When I was young, my mom would break out a little red mitt every few weeks and scrub my skin in the tub. The red mitt was like a sandpaper envelope that she stuck her hand into. She’d leave me soaking in the hot water, then pull out an arm, and then start scrubbing the shit out of it. And I’d watch as my dead skin would fall into the tub in gray rolls. Then I’d shower it all off, and feel reborn.
Ok, that’s a lie. When I was a kid, I didn’t feel reborn, I felt harassed—nay, tortured. But now, I crave that feeling. That feeling of being clean, stripped of all the dirt and grime and sweat that a body can accumulate, just from the business of being alive. There’s only one place you can get that feeling as an adult, and that’s at a Korean spa.
I’ve been to Korean spas in Seoul, LA, and NYC, but I forgot about them until my friend Kathryn mentioned that she’d heard of one near Seattle. Around the same time, my mom and her friends started taking day trips up to Federal Way and would return with pink, glowy skin and bags full of Korean groceries. That’s when I really started paying attention. You know a Korean spa is legit if a bunch of Korean moms will drive two hours to get to it.
Kathryn and I started planning, and made the spa the first stop of a girls’ weekend up in Seattle with Linds. Linds was working on Friday and couldn’t go to the spa anyway because she’s preggers, but it was clearly for the best, because the first thing to know about a Korean spa is that you have to be nude in order to partake. There are numerous hot and cold pools and steam rooms and showers and everyone moves between these things buck naked. I’m not 100% clear on the reasons WHY you have to be naked all the time, but rules are rules. Anyway, Linds would rather pull out her fingernails than be naked in front of other people.
For some reason, I only remembered the nakedness on the day before the spa. I’d be naked all day with Kathryn, whose standards for personal grooming generally seem a lot higher than mine. I texted Linds in a panic.
Too preoccupied with my own panic, I forgot to mention the nakedness to Kathryn until the drive up to Federal Way. Kathryn is pretty game, but she refused to believe that she would be required to spend a spa day naked with someone she’d have to see again. “Wait,” Kathryn said, shaking her head while navigating I-5. “I’ve been to a Korean spa in Santa Monica and they gave us these pajama things.”
Santa Monica? I didn’t have the heart to tell K that no self-respecting Korean would go for a scrub in Santa Monica. I highly doubted the spa had even been Korean. More importantly, my authority on the matter was being questioned. I couldn’t believe that K had the nads to believe that she knew more about Korean spas than me, a real Korean. It was as if she’d offered me a recipe for kimchee.
“No, you have to be naked the whole time,” I said. “That’s what my Mom said.” I felt proud of myself for leaving off the “So there.” K still wasn’t buying it. “No, but not the ENTIRE time, right?” I stopped being annoyed, and started to be concerned. Because she sounded nervous and unsure. And she was about to be naked in that mind state, for four hours.
Once inside Palace Spa, we were each handed a pink shorty pajama set. “See!” Kathryn said, the relief palpable in her voice. We received a tour of the facilities, and peeked into the wet area. “No clothing allowed in this section,” our guide announced.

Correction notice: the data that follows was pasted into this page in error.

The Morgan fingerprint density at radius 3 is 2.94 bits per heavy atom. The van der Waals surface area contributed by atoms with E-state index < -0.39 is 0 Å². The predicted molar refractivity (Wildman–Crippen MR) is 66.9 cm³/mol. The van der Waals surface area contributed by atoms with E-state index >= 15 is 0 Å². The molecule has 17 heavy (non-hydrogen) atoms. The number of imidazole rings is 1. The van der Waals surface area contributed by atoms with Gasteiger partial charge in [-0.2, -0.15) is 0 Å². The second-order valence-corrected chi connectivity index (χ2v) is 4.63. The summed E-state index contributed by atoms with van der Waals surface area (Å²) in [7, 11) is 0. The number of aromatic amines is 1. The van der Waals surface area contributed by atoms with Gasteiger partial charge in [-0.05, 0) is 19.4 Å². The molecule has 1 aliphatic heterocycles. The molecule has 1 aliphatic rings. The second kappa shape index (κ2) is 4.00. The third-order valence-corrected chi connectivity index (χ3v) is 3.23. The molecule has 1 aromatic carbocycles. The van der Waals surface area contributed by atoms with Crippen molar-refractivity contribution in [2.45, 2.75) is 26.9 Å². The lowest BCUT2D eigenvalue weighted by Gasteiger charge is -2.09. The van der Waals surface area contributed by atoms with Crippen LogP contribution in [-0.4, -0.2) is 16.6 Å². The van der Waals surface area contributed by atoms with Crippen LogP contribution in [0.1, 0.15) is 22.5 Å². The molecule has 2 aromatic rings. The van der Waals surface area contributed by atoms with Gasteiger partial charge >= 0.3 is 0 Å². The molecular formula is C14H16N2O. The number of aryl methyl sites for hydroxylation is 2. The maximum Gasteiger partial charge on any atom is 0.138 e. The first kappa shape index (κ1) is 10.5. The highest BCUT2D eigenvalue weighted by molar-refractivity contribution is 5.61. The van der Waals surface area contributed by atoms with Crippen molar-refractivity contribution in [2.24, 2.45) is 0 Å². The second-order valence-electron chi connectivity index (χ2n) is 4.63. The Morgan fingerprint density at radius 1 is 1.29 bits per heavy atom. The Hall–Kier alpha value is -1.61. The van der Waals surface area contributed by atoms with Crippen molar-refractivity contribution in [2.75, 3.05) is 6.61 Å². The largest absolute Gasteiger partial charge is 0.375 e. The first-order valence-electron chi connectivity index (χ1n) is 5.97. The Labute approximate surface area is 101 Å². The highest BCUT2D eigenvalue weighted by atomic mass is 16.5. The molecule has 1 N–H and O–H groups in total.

Whatever. I was fully on-board with the nudity by this point. None of the women walking around were exactly hard-bodied. Plus I’d noted at check-in that the shorty pajama set had an elastic waistband and a high v-neck. I knew what I’d look like in that outfit, and what I’d look like, wouldn’t be female. I’d happily be naked all day if it meant I could avoid that outfit.
Kathryn and I spent the next hour getting our skin nice and wet for our scrubs and trying to avoid one another. I steamed in the steam room, sliding around like a trained seal on the wet tile benches. Kathryn alternated between cold and hot plunge pools, where I overheard another woman asking K if she was a triathlete. I felt happy for my friend. Getting asked if you’re a triathlete while you’re naked has to be the equivalent of winning the damn lotto. I wouldn’t know. No one asked me if I was a triathlete.
At 2:00 pm, we met up in the communal scrub room, which consisted of a long row of massage tables. Kathryn was already face down on her table, being pummeled by a short Korean woman wearing nothing but a black bra and panties. I barely had a chance to absorb the indignity of it all before I was told to lay down on my table, by another Korean woman wearing surprisingly saucy lingerie. Don’t get excited. The women have to dress that way because for the next hour, they will be scrubbing your skin with wet mitts and sloshing hot water on you with buckets. Wearing clothes while doing that work would be pointless.
How to describe the scrubbing? Let me just say that at one point, when the lady was working on my shinbone, I imagined my leg gleaming like fine alabaster in the midday sun, to divert myself from shrieking in pain. Worse was when she unceremoniously threw my legs open and got her scrubbing mitt uncomfortably close to my lady parts. She flopped me over and scrubbed my back before shoving her elbows into my neck for some light reflexology. Face down, I wiggled my fingers and felt my fingers graze something. My eyes opened to see what I’d grazed. Little pieces of black stuff all over the table.
My dead skin. Nasty!
No longer part of me! Glorious.
That night in Seattle, K kept asking me and Linds to feel her elbows. “You guys! Feel my elbows!!” I understood her excitement. Every part of me felt immeasurably softer, cleaner, glowier. Not even Kathryn’s alarming discovery that her spa lady had scrubbed freckles off her chest could kill my buzz.
And all for $99!! We are hooked. And we’ll be back.